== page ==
“Orange” you excited to see what’s in your stocking this Christmas?
Hanging stockings on the mantle started as just your everyday household chore. They were washed, then hung on the fireplace mantle to dry. So why has placing oranges in them at Christmas time become a tradition?
There are many different theories on this tradition, some based on history, some based on folklore. Either way, getting an orange in your stocking for Christmas was a treasured gift.
Legend has it that back in the 4th century, a certain gentleman, the Bishop of Mya (the real St. Nicholas) gave three balls of gold (bags or bars) to three poverty-stricken maidens who had no wealth for dowries. According to the legend, St. Nicholas threw the “balls” of gold through the maiden’s window in the dead of night. One conveniently landed in a stocking hanging above the fire to dry. So, an orange in the stocking to represent the “ball” of gold.
At the end of the 19th century in Europe, gift-giving at Christmas came in rogue. The orange (or any citrus) was a rare and expensive fruit. Thus, it was a treat for children of homes of modest means to get an orange on Christmas morning.
Hanging stockings on the mantle on Christmas Eve to be filled with goodies by St. Nicholas dates the 19th century. When the depression hit the U.S. in the early 20th century, the same sentiments about getting a hold of citrus rang through. Not many could afford citrus throughout the year. It was a luxury. Getting an orange at Christmas was a big deal.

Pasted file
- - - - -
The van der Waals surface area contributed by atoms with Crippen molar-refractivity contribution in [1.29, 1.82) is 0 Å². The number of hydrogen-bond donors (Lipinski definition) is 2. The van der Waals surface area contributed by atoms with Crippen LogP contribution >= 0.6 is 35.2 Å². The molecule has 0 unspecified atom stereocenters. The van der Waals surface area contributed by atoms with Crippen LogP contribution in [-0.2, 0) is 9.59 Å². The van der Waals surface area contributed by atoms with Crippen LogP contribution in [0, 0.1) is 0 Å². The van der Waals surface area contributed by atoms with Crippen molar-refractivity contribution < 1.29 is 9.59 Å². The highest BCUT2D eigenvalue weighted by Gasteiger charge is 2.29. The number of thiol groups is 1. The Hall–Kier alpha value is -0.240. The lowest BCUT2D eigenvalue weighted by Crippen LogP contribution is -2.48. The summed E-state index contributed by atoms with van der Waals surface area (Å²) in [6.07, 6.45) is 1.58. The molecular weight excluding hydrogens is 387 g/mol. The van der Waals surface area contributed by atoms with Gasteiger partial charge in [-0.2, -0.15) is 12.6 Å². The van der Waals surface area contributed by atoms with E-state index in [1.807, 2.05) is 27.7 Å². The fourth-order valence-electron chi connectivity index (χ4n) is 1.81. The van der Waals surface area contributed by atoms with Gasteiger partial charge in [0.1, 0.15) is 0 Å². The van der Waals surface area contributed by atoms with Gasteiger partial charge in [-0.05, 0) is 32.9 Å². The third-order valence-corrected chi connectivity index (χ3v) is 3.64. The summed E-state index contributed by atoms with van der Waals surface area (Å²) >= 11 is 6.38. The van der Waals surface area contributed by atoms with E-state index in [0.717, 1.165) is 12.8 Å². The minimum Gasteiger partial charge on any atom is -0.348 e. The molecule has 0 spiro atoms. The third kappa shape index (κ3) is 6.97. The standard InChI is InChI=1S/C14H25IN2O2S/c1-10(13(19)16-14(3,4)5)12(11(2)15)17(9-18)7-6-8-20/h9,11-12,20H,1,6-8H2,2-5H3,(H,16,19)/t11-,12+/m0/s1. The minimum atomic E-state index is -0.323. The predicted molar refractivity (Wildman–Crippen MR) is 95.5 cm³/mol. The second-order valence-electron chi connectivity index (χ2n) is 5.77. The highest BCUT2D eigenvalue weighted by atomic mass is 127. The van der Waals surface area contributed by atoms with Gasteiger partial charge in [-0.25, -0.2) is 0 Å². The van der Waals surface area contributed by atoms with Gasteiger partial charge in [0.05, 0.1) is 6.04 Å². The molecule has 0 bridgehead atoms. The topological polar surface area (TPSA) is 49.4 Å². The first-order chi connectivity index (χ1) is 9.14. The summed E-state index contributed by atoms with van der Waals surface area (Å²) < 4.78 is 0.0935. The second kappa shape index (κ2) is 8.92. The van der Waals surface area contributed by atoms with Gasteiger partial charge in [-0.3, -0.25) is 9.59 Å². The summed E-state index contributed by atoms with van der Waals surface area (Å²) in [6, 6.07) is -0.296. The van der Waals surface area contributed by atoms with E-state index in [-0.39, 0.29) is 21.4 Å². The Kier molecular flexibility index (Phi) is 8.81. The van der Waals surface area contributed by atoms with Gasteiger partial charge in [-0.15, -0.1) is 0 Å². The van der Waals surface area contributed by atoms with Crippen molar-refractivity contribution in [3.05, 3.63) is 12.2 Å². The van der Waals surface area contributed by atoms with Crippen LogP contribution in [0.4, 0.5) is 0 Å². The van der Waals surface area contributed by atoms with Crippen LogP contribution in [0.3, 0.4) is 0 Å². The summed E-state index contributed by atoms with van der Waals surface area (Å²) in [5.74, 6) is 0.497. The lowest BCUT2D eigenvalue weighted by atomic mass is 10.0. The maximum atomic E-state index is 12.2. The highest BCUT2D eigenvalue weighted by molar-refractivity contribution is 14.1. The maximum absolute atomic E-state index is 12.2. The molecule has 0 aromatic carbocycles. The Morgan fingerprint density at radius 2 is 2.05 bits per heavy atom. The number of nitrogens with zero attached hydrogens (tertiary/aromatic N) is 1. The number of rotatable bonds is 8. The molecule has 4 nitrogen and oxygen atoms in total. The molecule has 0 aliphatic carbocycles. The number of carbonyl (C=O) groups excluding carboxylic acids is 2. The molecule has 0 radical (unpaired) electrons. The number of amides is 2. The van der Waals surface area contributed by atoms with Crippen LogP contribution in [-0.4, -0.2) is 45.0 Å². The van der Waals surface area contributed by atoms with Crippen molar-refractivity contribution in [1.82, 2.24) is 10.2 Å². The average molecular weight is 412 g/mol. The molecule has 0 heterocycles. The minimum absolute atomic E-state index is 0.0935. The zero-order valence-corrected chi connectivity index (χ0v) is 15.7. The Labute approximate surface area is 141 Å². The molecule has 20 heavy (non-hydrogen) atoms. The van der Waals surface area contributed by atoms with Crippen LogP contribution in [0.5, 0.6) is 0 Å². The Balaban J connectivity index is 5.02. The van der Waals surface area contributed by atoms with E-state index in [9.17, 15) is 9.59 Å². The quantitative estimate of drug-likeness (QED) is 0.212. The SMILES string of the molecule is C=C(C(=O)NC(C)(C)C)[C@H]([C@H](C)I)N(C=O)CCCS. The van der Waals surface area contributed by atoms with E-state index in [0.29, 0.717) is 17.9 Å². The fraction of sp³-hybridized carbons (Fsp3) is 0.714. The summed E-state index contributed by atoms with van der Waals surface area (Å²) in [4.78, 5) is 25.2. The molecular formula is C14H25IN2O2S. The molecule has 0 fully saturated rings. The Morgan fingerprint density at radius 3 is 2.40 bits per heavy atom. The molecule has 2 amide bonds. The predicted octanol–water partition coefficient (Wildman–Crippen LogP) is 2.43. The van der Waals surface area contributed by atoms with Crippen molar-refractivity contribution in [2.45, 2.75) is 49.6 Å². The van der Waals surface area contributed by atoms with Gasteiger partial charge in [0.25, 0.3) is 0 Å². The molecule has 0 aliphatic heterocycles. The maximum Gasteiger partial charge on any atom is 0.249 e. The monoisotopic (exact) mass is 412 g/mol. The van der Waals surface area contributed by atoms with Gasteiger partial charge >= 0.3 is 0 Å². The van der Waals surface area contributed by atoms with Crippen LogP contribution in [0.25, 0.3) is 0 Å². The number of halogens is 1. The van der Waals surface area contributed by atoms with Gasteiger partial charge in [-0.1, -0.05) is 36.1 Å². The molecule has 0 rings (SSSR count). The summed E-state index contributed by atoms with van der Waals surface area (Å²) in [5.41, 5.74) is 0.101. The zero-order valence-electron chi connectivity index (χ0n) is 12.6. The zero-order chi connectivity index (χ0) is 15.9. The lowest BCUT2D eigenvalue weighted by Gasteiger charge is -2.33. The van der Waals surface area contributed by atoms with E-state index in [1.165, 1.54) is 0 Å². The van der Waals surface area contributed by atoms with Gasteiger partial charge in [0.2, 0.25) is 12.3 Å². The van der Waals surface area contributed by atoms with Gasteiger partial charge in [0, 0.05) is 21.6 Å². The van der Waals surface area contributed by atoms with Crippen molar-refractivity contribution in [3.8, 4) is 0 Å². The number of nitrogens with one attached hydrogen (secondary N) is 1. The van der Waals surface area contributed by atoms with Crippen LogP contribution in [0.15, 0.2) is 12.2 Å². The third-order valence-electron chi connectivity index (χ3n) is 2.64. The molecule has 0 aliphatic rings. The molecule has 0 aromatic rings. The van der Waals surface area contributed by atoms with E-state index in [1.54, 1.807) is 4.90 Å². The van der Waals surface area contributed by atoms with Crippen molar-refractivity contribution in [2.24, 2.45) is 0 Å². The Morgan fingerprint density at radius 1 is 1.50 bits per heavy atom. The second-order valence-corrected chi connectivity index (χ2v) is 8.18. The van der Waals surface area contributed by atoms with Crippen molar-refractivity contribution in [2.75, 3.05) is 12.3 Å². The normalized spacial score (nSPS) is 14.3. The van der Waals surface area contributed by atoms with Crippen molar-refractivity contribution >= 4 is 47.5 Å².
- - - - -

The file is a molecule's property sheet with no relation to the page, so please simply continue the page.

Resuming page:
Although acquiring oranges in present times is a lot easier than it used to be, the Christmas orange will always represent generosity. The generosity of a man named St. Nicholas, or the generosity of a parent spending that little extra money on something special for their children.
Our greenhouse is home to a variety of fresh citrus trees just in time for the holiday season. Choose from lemons, limes, oranges, and other fun bursts of juicy, fragrant fruits. Even in the Midwest, proper care and maintenance will ensure your citrus trees last all year long. Read More About Caring for Your Citrus
Start a new tradition this year- purchase a citrus tree and soon you'll have your own citrus tree collection to enjoy season after season.
Looking for a fun gift idea? Check out our holiday gift baskets that feature a basket full of fresh citrus surrounding a citrus tree.
Citrus bloom generally in the late winter to early spring and set their fruit in spring. Harvest of the fruit is generally late fall into early winter. Even though a citrus plant may produce lots of blooms, it may only produce a few fruits due to conditions, and the plant's ability to only sustain a certain amount of fruit.